In x-ray emission spectroscopy (XES), a photon first excites an electron, which is tightly bound to the nucleus, to a higher, excited-energy state. This creates a ‘hole’—an absent electron—in the core level. This hole is quickly filled by a valence electron in the molecule, and, to conserve energy, a new x-ray photon is emitted.

The emitted x-rays are uniquely dependent on the chemical and physical environment of the excited atom—a characteristic that let the researchers distinguish the electronic signal of acetic acid from the surrounding water molecules. Following this signal at varying pH levels provided nearly instantaneous information on chemical interactions during the acid–base reaction.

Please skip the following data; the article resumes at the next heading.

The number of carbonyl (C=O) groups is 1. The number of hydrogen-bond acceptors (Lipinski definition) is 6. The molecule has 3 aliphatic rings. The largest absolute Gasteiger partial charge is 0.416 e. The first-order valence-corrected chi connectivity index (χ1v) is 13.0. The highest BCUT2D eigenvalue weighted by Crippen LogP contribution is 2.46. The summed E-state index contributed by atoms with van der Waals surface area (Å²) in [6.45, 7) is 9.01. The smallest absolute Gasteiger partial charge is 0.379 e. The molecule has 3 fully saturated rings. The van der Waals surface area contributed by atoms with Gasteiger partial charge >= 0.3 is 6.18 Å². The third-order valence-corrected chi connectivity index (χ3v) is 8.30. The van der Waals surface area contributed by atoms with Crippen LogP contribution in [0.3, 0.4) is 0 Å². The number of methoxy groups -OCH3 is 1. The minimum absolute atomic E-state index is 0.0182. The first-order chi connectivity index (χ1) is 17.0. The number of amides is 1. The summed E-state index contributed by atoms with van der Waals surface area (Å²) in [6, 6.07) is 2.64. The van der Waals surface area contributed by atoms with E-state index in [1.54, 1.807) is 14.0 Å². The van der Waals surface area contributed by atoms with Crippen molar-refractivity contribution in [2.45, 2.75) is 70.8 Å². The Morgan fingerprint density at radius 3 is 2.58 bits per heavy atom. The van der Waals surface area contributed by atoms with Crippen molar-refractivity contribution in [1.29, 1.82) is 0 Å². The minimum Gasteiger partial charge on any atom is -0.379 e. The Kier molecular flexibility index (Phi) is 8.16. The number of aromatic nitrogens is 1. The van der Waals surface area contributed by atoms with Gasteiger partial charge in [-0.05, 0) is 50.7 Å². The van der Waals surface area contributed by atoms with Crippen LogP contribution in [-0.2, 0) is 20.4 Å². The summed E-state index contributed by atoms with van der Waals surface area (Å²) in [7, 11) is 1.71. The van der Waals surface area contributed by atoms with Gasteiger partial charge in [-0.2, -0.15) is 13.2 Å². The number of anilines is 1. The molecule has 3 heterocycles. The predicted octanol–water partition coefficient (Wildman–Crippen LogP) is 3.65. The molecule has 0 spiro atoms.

Because the intensity of x-rays emitted by light elements such as carbon, nitrogen and oxygen is quite low, it was essential to use high-energy synchrotron light to produce detectable electronic signals. “Observing such kinds of weak x-ray emissions requires an intense excitation light source and precise energy tuning of the incident light,” says co-author Takashi Tokushima, a research scientist at RIKEN.

Engineering at the interface

To perform the experiment, the researchers developed a new liquid cell2 that could be bolted onto the vacuum chamber and connected to the beamline of the synchrotron light source. According to Tokushima, two challenges had to be overcome during the engineering process.

“First, we had to make a window as thin as possible to separate the vacuum chamber from the liquid cell,” says Tokushima. Once the team had determined the optimum window—a 150 nm thin silicon nitride film—they faced their second challenge: how to flow a liquid sample past it.

“The 150 nm window is very fragile,” states Tokushima. “Our liquid cell is designed to make liquid flow parallel to the window, with no pushing on its surface.” Otherwise, the window cracks—spilling water into the vacuum chamber.